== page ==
As its title indicates, “Inspired by the East” seeks to recast Orientalist art as an example of Islamic influence on Western art rather than as a Western co-optation and distortion of Islamic visual culture. In this version of events, rather than having come, seen, and conquered, European artists were conquered by the world of Islam. While the paintings could be interpreted along these lines, the argument is even more apposite in the case of the decorative objects on view, which evince a wholesale importation of Islamic aesthetics. A late 19th-century black-on-turquoise bottle from France is glazed and lustre-painted in an explicitly Persian style. This may be exoticism, but a 19th-century “Alhambra Vase” from Spain draws on “Oriental” traditions that were actually local, given that the Arab dynasties that reigned in Spain for eight centuries left an indelible artistic imprint on that country. And a gilt and enameled glass mosque lamp, made around 1877 by the French designer Philippe-Joseph Brocard, appears to have been made on commission for export to the Islamic world, in a reverse of the colonialist paradigm. With its elaborate filigreed decoration and bold blue Arabic calligraphy, the piece questions the one-sidedness of the concept of “Orientalism.”
Among the paintings on view, the earliest one long predates the Orientalist era—an oil-on-canvas portrait of the Ottoman Sultan Bayezid I, made by an artist of the school of Veronese around 1580. During the 16th century, the balance of power between “East” and “West” was still fairly even, and a Venetian painter traveling in the realms of the Sultan would not have thought of himself as the emissary of a conqueror. In this painting, the be-turbanned Bayezid peers over his shoulder in an intimate way that is strikingly at variance with the stylized, distant tone of Ottoman court portraiture.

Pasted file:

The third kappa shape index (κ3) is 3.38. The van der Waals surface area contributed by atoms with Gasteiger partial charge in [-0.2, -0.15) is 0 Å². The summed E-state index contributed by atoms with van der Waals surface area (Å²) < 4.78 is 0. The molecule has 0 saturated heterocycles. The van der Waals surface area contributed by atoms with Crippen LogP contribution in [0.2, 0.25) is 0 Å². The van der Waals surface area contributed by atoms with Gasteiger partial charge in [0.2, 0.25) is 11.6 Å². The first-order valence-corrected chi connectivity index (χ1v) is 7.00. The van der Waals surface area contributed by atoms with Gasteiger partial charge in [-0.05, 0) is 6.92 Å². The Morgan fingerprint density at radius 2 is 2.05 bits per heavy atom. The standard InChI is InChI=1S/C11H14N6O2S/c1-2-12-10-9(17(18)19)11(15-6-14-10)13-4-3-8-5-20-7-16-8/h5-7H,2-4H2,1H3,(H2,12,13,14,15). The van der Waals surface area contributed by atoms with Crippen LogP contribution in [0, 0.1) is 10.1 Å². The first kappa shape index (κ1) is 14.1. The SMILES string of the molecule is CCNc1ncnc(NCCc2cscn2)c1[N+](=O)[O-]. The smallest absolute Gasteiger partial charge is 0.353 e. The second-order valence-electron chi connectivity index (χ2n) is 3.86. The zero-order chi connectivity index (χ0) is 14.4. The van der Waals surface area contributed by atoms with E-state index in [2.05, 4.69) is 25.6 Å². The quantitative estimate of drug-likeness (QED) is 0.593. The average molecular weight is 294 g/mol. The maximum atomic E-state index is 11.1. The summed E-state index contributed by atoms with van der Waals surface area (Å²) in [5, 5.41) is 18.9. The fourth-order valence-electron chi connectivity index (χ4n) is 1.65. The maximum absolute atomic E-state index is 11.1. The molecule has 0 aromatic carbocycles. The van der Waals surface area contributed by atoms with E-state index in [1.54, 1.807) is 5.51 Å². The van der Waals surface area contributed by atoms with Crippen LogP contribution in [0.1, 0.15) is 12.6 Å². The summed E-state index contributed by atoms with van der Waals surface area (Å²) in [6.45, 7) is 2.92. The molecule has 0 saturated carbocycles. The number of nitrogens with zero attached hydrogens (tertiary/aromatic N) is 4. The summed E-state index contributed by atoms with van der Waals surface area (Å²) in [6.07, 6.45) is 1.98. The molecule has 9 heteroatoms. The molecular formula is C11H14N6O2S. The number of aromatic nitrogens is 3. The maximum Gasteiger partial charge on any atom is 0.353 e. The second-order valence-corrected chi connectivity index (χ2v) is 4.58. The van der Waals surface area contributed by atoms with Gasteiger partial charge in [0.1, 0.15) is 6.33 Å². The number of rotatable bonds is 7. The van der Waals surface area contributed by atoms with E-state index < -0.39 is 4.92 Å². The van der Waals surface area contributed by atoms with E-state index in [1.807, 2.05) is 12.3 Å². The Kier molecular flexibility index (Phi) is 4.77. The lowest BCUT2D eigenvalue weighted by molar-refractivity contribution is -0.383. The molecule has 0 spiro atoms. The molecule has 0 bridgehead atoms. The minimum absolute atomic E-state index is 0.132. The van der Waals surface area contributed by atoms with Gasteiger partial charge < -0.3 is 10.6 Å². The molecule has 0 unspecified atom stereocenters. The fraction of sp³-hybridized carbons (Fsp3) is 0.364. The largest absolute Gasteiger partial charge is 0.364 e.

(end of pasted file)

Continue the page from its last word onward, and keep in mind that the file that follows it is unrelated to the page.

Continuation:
Delacroix, who traveled to North Africa with the French invaders in the 1830s, is generally acknowledged to have been the inaugurator of Orientalist painting. His Algerian Interior, a chalk and watercolor sketch of domestic scene, is almost modernist in its simplified, abstracted style. The Great Umayyad Mosque (1913), by Carl Wuttke, skillfully combines landscape, and architecture with an attention to the minute details of textiles and interior decor that is typical of the Orientalists. Deutsch’s precisely observed In the Madrasa (1890) is almost like photojournalism in oil paint, while Bridgman’s The Prayer (1877) looks at its subject with a sense of awe akin to that which Rembrandt felt toward the rabbis of Amsterdam.
The exhibition closes with a selection of works by contemporary Middle Eastern artists that “speak back to Orientalist representations of the east, subverting and undermining works by earlier European and North American artists,” as the exhibition’s organizers put it. The Moroccan-American photographer Leila Essaydi’s 2005 triptych Les Femmes du Maroc takes the Orientalist gaze and redirects it so that the attention is less on the veiled woman and more on the dense pattern of Arabic script that causes her garments to blend into the backdrop. The Palestinian artist Raeda Saadeh’s Who Will Make Me Real (2003), also a photograph, reimagines the odalisque as a self-assured self-portrait.
By John Dorfman